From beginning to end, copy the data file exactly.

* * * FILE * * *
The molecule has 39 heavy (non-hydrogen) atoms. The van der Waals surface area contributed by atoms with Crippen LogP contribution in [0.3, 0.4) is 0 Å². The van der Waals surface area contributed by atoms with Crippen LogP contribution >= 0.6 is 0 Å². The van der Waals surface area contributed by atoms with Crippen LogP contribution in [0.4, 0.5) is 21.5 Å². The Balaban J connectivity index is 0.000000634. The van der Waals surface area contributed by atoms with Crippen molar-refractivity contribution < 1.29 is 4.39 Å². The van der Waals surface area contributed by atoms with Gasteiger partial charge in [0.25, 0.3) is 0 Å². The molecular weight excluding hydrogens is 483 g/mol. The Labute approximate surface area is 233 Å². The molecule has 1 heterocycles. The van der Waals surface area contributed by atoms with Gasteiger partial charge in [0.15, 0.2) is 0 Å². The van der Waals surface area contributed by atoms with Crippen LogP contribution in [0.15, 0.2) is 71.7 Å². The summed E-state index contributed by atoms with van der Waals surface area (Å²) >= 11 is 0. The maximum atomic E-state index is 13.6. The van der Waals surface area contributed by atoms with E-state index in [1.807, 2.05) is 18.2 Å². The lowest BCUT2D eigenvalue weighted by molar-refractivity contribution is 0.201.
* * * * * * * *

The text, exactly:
The molecule has 39 heavy (non-hydrogen) atoms. The van der Waals surface area contributed by atoms with Crippen LogP contribution in [0.3, 0.4) is 0 Å². The van der Waals surface area contributed by atoms with Crippen LogP contribution >= 0.6 is 0 Å². The van der Waals surface area contributed by atoms with Crippen LogP contribution in [0.4, 0.5) is 21.5 Å². The Balaban J connectivity index is 0.000000634. The van der Waals surface area contributed by atoms with Crippen molar-refractivity contribution < 1.29 is 4.39 Å². The van der Waals surface area contributed by atoms with Gasteiger partial charge in [0.25, 0.3) is 0 Å². The molecular weight excluding hydrogens is 483 g/mol. The Labute approximate surface area is 233 Å². The molecule has 1 heterocycles. The van der Waals surface area contributed by atoms with Gasteiger partial charge in [0.15, 0.2) is 0 Å². The van der Waals surface area contributed by atoms with Crippen LogP contribution in [0.15, 0.2) is 71.7 Å². The summed E-state index contributed by atoms with van der Waals surface area (Å²) >= 11 is 0. The maximum atomic E-state index is 13.6. The van der Waals surface area contributed by atoms with E-state index in [1.807, 2.05) is 18.2 Å². The lowest BCUT2D eigenvalue weighted by molar-refractivity contribution is 0.201.